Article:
As public anger over the cost of reform grows – with protests by laid-off workers coming together with concern about illegal demolitions, corruption, and unpaid wages and pensions – the ideas of the new left are becoming increasingly influential. President Hu and prime minister Wen Jiabao have taken up much of its rhetoric. Early on in their rule, they interceded on behalf of workers who were not getting paid. They have also tried to slow growth in some of the coastal regions, and to divert investment into the north and west of China.
It’s another example of the hedging strategy. Hu and Wen are also trying to move China up the value chain – to create world-beating companies that can take on the west. China is already establishing the same dominance in the PC market that it has in textiles and footwear. And Ma Kai, the powerful leader of the National Development and Reform Commission, has spoken about China trying to become a service economy. These ambitions can only be realised in the coastal regions – as the leaders know. Behind the deployment of new-left rhetoric seems to be a populist tactic – at once a legitimisation of the leadership, and a rationale for a suppression of pro-democracy liberals, which included a concerted crackdown on intellectuals earlier this year.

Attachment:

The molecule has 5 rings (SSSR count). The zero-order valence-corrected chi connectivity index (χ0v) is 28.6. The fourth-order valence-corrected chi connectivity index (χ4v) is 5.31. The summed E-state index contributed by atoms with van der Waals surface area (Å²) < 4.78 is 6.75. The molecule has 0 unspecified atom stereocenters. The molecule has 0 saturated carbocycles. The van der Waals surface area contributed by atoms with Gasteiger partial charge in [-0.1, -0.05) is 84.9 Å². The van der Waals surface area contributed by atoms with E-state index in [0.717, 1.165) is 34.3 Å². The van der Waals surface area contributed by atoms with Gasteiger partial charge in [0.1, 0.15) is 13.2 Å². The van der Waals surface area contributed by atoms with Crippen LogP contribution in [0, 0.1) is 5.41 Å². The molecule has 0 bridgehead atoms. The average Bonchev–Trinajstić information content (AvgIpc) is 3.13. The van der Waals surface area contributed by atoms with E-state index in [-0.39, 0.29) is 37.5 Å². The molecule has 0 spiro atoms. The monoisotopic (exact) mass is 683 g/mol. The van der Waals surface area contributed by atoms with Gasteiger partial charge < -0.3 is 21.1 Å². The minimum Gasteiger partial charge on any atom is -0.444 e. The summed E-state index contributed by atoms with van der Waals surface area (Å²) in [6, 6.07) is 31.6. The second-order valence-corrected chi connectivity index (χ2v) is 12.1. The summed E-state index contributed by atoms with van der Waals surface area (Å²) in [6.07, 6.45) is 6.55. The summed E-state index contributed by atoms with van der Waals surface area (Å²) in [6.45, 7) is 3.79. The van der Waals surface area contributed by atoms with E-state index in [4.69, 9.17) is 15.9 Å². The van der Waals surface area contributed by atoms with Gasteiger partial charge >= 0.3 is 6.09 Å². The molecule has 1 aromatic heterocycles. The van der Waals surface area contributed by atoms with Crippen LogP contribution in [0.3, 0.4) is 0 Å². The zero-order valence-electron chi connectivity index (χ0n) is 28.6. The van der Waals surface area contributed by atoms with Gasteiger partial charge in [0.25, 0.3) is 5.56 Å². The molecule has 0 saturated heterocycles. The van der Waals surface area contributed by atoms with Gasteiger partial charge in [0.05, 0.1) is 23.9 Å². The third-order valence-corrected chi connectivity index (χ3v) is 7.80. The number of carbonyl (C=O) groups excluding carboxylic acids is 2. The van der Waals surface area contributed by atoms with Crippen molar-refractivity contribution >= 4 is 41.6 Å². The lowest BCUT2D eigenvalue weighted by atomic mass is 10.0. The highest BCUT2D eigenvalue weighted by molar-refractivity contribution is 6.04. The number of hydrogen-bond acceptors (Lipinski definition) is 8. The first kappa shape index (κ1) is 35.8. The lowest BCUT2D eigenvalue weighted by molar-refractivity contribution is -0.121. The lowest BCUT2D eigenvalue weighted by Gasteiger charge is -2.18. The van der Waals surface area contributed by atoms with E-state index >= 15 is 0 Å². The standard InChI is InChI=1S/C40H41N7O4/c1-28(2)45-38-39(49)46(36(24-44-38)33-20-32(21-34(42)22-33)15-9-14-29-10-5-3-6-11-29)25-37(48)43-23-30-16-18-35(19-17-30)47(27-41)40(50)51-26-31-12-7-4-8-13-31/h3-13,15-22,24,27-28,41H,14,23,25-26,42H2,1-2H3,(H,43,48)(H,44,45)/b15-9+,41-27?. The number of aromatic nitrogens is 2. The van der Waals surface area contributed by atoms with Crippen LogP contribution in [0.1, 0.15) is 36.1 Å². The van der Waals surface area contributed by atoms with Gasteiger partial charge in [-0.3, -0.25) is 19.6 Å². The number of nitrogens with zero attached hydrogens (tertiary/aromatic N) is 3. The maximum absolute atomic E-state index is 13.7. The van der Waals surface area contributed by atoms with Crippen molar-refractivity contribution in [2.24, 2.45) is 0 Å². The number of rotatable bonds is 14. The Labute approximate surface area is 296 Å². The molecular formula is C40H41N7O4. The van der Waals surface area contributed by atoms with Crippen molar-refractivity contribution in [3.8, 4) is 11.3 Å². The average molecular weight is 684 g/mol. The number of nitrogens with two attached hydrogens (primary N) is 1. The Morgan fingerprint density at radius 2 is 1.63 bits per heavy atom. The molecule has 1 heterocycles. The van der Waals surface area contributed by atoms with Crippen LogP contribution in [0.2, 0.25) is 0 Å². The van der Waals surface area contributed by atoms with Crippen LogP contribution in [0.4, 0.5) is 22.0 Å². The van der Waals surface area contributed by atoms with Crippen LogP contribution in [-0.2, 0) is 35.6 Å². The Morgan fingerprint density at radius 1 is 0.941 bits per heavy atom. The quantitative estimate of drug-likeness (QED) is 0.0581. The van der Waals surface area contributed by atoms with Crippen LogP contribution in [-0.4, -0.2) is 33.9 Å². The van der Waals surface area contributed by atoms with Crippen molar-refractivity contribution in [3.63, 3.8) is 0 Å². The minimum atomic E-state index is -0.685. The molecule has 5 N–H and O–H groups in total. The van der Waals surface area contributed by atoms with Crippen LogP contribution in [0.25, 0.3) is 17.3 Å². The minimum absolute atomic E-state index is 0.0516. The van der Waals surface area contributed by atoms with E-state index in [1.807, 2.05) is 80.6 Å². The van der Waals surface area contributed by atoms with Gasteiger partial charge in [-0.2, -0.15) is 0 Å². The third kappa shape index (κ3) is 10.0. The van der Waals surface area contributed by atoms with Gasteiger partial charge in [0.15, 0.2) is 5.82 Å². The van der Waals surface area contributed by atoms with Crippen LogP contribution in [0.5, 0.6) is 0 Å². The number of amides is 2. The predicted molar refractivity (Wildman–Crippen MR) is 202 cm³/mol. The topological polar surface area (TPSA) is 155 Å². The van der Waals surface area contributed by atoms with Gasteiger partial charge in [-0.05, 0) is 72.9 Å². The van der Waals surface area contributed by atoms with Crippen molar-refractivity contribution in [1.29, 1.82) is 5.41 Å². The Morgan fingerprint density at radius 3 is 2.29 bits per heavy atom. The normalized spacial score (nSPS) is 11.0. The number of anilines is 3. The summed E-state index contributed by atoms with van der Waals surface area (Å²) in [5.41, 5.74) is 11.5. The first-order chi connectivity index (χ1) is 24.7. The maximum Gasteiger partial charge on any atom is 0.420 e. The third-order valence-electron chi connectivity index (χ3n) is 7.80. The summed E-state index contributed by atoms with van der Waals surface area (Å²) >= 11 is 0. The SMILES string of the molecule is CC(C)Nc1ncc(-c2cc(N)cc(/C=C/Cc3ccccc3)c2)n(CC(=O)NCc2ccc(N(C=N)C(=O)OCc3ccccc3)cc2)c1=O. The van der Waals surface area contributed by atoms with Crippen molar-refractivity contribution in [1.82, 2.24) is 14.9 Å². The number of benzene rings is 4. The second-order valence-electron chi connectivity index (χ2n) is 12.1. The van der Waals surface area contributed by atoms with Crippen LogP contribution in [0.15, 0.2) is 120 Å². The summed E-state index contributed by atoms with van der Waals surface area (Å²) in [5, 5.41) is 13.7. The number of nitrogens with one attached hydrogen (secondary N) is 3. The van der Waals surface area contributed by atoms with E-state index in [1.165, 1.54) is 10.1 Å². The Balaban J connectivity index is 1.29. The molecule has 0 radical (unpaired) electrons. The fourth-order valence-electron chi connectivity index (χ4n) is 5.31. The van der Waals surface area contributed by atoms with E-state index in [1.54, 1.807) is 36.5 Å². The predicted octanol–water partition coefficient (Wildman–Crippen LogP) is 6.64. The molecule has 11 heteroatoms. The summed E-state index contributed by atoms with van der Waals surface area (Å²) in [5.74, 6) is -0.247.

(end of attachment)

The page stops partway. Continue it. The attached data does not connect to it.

Democracy is, in fact, the one topic barely mentioned at Boao. Western investors are too polite to mention it, and in any case they are more immediately concerned with the protection of intellectual property and the rule of law. Many of the guests of honour do not themselves have great democratic credentials. One such is the King of Nepal, fresh from ousting the Nepalese government in a military coup. (His spokesperson, Kirti Nidhi Bista, rattles off CPC slogans: socialism with Chinese characteristics; one country, two systems; five principles of peaceful co-existence – then says that “China’s growth is a momentous moment for all of Asia. China has been led by a long line of visionaries that started in 1934 with the long journey of Mao Zedong and Zhou Enlai.”) Another is the Kazakh deputy prime minister, representing a government whose democratic credentials included shutting down the main opposition party in January, as well as turning a blind eye to the deaths and disappearances of critical journalists.
Yet democracy is becoming an increasingly important cause at a local level in China. When I get back to Beijing, I go to a publisher’s office in a slightly down-at-heel neighbourhood. Across the road a grocery store selling fruit and vegetables pours out on to the street; a Chinese greasy spoon is full of local workers breakfasting on red-bean dumplings and eggs. But the shabby exterior contains a powerhouse of innovation: Professor Yu Keping.